ADORATION – Reflect on God’s Greatness
GOD IS COMPLETELY FREE The freedom of God, is also called divine freedom. God is not constrained by anyone other than himself. He does what he pleases and therefore he is always free. He is not bound to the dictates of anyone else. He does make promises which obligate him to do certain things, but he makes those promises voluntarily.
Psalm 135:6 The Lord does whatever He pleases in heaven and on earth, in the seas and all the depths.
Praise God for His Divine Freedom
Praise God that he cannot be manipulated. Praise God that he always acts according to his good, just, wise, and loving nature. Praise God for the specific ways that he has freely acted in your life.
CONFESSION: Confess your sins to God and receive his continued mercy.
“If we confess our sins, he is faithful and just and will forgive us our sins and purify us from all unrighteousness.” 1 John 1:9
THANKSGIVING: Giving thanks to God for his specific blessings in our lives.
“Shout for joy to the Lord, all the earth. Worship the Lord with gladness; come before him with joyful songs. Know that the Lord is God. It is he who made us, and we are his; we are his people, the sheep of his pasture. Enter his gates with thanksgiving and his courts with praise; give thanks to him and praise his name. For the Lord is good and his love endures forever; his faithfulness continues through all generations.” Psalm 100
SUPPLICATION: Bringing our requests to God.
- Bring your personal prayer requests to God.
- Pray for Christian Challenge students who may not know Christ. Pray they would be saved.
- Today is the last worship meeting for Christian Challenge. Ask God to reveal himself to students tonight.
- Ask God to speak as you read and meditate.
1 Corinthians 16 The Message
Coming to See You
1-4 Regarding the relief offering for poor Christians that is being collected, you get the same instructions I gave the churches in Galatia. Every Sunday each of you make an offering and put it in safekeeping. Be as generous as you can. When I get there you’ll have it ready, and I won’t have to make a special appeal. Then after I arrive, I’ll write letters authorizing whomever you delegate, and send them off to Jerusalem to deliver your gift. If you think it best that I go along, I’ll be glad to travel with them.
5-9 I plan to visit you after passing through northern Greece. I won’t be staying long there, but maybe I can stay awhile with you—maybe even spend the winter? Then you could give me a good send-off, wherever I may be headed next. I don’t want to just drop by in between other “primary” destinations. I want a good, long, leisurely visit. If the Master agrees, we’ll have it! For the present, I’m staying right here in Ephesus. A huge door of opportunity for good work has opened up here. (There is also mushrooming opposition.)
10-11 If Timothy shows up, take good care of him. Make him feel completely at home among you. He works so hard for the Master, just as I do. Don’t let anyone disparage him. After a while, send him on to me with your blessing. Tell him I’m expecting him, and any friends he has with him.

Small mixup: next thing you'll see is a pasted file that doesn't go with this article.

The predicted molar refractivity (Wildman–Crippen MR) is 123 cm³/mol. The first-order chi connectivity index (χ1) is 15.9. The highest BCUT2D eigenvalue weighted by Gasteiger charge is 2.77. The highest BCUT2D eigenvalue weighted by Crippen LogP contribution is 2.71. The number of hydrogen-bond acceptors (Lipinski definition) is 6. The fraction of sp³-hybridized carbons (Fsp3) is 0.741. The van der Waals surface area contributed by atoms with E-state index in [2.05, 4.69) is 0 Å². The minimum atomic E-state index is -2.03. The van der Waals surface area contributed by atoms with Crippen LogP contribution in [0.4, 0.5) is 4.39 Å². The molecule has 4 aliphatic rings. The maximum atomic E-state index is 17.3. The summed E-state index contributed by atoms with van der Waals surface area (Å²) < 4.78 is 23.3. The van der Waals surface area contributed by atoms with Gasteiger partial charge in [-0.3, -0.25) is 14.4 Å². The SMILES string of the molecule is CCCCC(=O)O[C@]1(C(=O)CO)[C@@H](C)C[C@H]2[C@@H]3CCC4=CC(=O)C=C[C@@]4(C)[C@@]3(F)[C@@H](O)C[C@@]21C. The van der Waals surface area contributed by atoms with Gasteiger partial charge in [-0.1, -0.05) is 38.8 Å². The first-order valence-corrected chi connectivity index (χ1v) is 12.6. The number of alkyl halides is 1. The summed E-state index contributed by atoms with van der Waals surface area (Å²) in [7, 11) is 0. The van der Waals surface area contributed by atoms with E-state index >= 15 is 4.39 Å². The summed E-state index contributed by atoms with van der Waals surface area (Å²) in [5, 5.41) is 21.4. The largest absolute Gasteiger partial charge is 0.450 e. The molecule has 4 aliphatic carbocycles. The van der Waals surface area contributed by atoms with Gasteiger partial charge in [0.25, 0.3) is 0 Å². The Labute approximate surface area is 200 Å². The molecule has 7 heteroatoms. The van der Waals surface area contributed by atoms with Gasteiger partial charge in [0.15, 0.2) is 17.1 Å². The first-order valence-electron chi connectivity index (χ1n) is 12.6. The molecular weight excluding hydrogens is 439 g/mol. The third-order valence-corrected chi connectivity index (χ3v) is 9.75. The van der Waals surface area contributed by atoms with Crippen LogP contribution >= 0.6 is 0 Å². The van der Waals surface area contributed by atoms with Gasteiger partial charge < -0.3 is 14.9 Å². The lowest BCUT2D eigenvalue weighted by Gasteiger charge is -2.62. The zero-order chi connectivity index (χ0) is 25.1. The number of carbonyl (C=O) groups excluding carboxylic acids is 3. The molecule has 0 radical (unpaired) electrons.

12 About our friend Apollos, I’ve done my best to get him to pay you a visit, but haven’t talked him into it yet. He doesn’t think this is the right time. But there will be a “right time.”
13-14 Keep your eyes open, hold tight to your convictions, give it all you’ve got, be resolute, and love without stopping.
15-16 Would you do me a favor, friends, and give special recognition to the family of Stephanas? You know, they were among the first converts in Greece, and they’ve put themselves out, serving Christians ever since then. I want you to honor and look up to people like that: companions and workers who show us how to do it, giving us something to aspire to.
17-18 I want you to know how delighted I am to have Stephanas, Fortunatus, and Achaicus here with me. They partially make up for your absence! They’ve refreshed me by keeping me in touch with you. Be proud that you have people like this among you.
19 The churches here in western Asia send greetings.
Aquila, Priscilla, and the church that meets in their house say hello.
20 All the friends here say hello.
Pass the greetings around with holy hugs!
21 And I, Paul—in my own handwriting!—send you my regards.
22 If anyone won’t love the Master, throw him out. Make room for the Master!
23 Our Master Jesus has his arms wide open for you.
24 And I love all of you in the Messiah, in Jesus.
Culture is set by what leaders communicate, demonstrate and celebrate. Paul communicated the Christ-like value of service, he demonstrated sacrificial service by his life, and he celebrated those who served others with their actions. You are or you will be in a position to help set culture. It may be culture in your home, your workplace, your small group, or in your community at large. When you consider the words that most frequently come from your mouth, the actions of your life and who you hold up as most worthy of imitation, what does that look like? Do you speak words that indicate you are hurt and offended when people dare treat you as a servant? Do you get in a huff when people under appreciate you or over demand from you? Do you defer to people who are more like demanding dictators than humble servants? You can have a large role in setting or re-setting the culture you live and work in. It will take a clear vision of what that culture should look like and consistent choices that bring that vision to pass. You may think that you could have very little impact on the people around you but that is simply not true. You will have an impact, everyone does, but what kind of impact you have is yours to decide.